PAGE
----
the offshore Nile Delta, the Miocene
can be divided into:
Figure 5. Pressure gradients before and after drilling PFM SE-2. Red circles
represent measured formation pore pressure. • ABurdigalian-Langhian period with

1104 THE LEADING EDGE OCTOBER 2000 OCTOBER 2000 THE LEADING EDGE 0000
widespread deposition of the
Qantara Formation in a deep marine
environment marked by well-
defined seismic signature.
• ALanghian-Serravallian period with
widespread deposition of a turbidite
sandstone system that tends to shale
out toward the paleohighs. These
lithologies represent the Sidi Salem
Formation which is well defined on
seismic data.
• A Tortonian period with deposition
of channelized sandstone (turbiditic
in nature). These sands are mainly
quartz, metamorphic, and volcanic
fragments and cherts in silty-shaly
fossiliferous section that comprises
Wakar Formation. The discontinuity
of the seismic expression is consis-
tent with drilling results and repre-
sents the lack of continuity of
alternated lithologies.
• A Messinian period that essentially
represents shaly sedimentation of
the Wakar Formation followed by
the evaporite complex deposition Figure 7. (a) Interval velocity obtained by inverting VSP traveltimes.
marked at the bottom by a well (b) Traveltime residuals (tmeasured - tpredicted).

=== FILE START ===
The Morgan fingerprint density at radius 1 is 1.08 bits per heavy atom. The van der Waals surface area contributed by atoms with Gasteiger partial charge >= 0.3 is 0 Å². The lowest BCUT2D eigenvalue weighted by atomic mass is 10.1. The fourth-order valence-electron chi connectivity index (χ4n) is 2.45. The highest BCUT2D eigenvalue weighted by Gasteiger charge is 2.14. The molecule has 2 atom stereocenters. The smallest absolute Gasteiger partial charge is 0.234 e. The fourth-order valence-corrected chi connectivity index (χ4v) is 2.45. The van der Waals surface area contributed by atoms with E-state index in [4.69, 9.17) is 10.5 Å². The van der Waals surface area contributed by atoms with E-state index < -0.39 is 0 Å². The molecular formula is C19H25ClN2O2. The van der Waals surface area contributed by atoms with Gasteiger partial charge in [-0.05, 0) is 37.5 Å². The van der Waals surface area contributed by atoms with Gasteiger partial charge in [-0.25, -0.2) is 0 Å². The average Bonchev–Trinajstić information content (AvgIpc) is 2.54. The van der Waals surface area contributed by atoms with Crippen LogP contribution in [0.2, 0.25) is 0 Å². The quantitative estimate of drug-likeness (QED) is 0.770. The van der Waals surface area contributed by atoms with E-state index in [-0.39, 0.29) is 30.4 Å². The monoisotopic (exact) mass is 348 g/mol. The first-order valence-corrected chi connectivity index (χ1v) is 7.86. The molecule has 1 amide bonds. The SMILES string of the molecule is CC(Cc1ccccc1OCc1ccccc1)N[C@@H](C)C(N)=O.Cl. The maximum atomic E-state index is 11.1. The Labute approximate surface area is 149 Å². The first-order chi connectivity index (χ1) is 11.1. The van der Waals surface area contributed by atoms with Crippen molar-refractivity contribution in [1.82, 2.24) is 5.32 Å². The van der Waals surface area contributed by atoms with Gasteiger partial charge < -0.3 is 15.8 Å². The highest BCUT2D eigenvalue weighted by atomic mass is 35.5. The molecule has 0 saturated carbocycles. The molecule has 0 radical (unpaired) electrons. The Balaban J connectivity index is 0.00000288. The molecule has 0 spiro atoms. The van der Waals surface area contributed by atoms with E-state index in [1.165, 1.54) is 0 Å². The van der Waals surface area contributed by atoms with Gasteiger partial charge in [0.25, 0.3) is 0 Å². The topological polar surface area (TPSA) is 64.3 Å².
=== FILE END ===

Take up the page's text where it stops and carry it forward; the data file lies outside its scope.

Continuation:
defined seismic event.

Methodology. Pore pressure can be


estimated by appropriate transforma-
tion of seismic velocities. This implies
that accurate determination of seismic
interval velocity is essential for reli-
able results. The pore-pressure pre-
diction technique in this paper is based
upon predicting the effective stress
from velocity data (see Appendix A).
The technique, and the reason that
such data are needed, will be illus-
trated with an example from the off-
shore Nile Delta.
Several wells had been drilled
within the 3-D survey area without
encountering overpressure problems.
However, during drilling of an explo- Figure 8. Pore-pres-
ration well (PFM SE-2) to Miocene sure prediction
sands, a strong gas kick at 1700 m indi- compared with
cated an overpressured zone predicted formation pressure
from offset well data. This required in PFM SE-2 and
increasing the mud weight. Figure 5 the overburden
shows pressure gradients represent- stress obtained